Thanks to my brief readings of disability theory, I realize that making fun of people with spinal deformities isn’t something I should just accept as the natural order of things, especially because this humor is connected to moral judgments of disability. That is, the idea that physical body difference reflects some kind of moral failing. When it comes to scoliosis, I think the general public halfway believes that scoliosis is the fault of the person’s family. There’s a myth that giving young kids backpacks that are too heavy will make their spines curve (totally not true). When people are adults, “she should have had that corrected” is sometimes an assumption. A lot of people don’t realize that the only sure way to even partly reverse a curve is spinal fusion, which also leaves a giant seam-scar running up your back. Another judgment is that a person with scoliosis must be poor. It’s true that I’m very lucky I had access to bracing; if I wasn’t born into a middle-class family in a rich country, my curve would be a lot worse by now. So there are major class differences in scoliosis, but ultimately, we’re all in different positions on the same boat because there is no way to permanently and completely reverse adult scoliosis.

Thanks to flickr, I did actually find some images of scoliosis that I think are beautiful and help affirm positive self-image and sexuality. I wish I’d found a greater variety of body types, but these images are great to start off with. Some are post spinal fusion.

First, here’s the typical clinical picture. It shows everything that’s wrong with the body.

A woman is facing away from the camera, with arrows pointing to various parts of body to describe them.  Head not centered over body.  One shoulder (right) higher.  One shoulder blade (right) higher and possibly more prominent.  Spine obviously curved (to the left).  One hip (left) more prominent.  Unequal gaps between the (left) arm and the trunk.  Description by Anna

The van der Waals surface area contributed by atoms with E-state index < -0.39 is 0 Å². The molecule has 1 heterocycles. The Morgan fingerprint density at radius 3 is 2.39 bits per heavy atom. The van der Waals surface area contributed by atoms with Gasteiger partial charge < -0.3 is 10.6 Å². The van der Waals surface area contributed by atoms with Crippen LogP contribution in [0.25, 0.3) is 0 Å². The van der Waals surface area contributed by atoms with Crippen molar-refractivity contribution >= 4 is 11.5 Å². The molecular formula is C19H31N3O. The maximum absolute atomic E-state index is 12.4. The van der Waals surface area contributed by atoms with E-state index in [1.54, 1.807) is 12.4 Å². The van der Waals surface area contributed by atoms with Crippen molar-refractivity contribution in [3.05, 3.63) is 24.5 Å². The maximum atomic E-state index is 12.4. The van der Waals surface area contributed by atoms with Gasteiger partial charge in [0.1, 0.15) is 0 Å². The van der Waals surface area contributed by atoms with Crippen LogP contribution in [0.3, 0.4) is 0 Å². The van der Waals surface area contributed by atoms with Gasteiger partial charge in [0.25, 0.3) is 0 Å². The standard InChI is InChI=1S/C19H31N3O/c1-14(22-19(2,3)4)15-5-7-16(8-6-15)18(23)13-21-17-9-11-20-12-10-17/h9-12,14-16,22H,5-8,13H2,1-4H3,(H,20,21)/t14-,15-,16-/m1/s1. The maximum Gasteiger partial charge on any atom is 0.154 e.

Now here are the flickr pictures. They show the open possibility and vitality of a body with scoliosis.

Man with scoliosis facing away from the camera.  Someone has drawn his spine on his back with make up.
black and white photo of a woman facing away from the camera, wearing only a towel or blanket.  Her spine is curved, and her scars are visible.

man facing away from camera.  The photo is in a mirror.  One can see both his scoliosis scars from surgery and his elaborate arm tattoo.

woman facing away from the camera.  She is caught in the middle of dropping an apple behind her back, both arms curved behind her.

woman facing away from the camera.  The image is otherwise in black and white, except for her vivid red hair and lips.  She is wearing a black dress with part of the back cut out.  It clearly shows the curve of her spine.

photo is in black and white of a woman's lower torso, with a pronounced rib-cage and a pierced belly button

woman facing straight on the camera.  She is wearing both a brace, as described above, and a purple corset.

woman facing left from camera, with back facing camera.  She's wearing an back brace, and balancing on a small ball.

It’s heartening to see a bunch of pictures like that. There are more photos at this link.

When I walk, my right hip swivels a bit higher and wider than my left hip. I’ve had people tell me it looks sexy. I’ve had people ask if I’ve hurt my foot. Neither reaction bothers me anymore. The way I walk is just the way I walk. It gets me where I need to go.

Acknowledgements for this post: thanks to Thorn for commenting about this issue, and mentioning how it negatively affected your adoption homestudy due to ignorance on the part of the social worker. Also thanks to Deesha Philyaw on Twitter for mentioning the Judy Blume book about a girl who goes through bracing: Deenie. I wish I’d gotten a chance to read that book when I was a girl, and it sounds really interesting.

32 Comments

  1. Good stuff! I have Ehlers-Danlos, and scoliosis is my new thing. Well, maybe not so new, but it’s definitely bumped to the top of my list. The curve in my neck has completely reversed, which is tons of fun. I have finally gotten swaybacked enough that my abdomen sticks out just enough to make me look about 4 months pregnant. But since my spine is basically a Slinky, that all may reverse or just swap sides.

    I was just yesterday remembering how, about 9 years ago, well before my EDS diagnosis, a friend of mine told me “you don’t walk, you strut.” It was kinda sexy then, but looking back on it, I know it was the beginning of my spinal problems. I also found high heels to be easier to wear than flats then, both because of my narrow feet, and because they accomodated my swayback stance better. It is odd that just a few extra degrees of spinal curve can make someone cross the line from being perceived as sexy to abnormal-looking.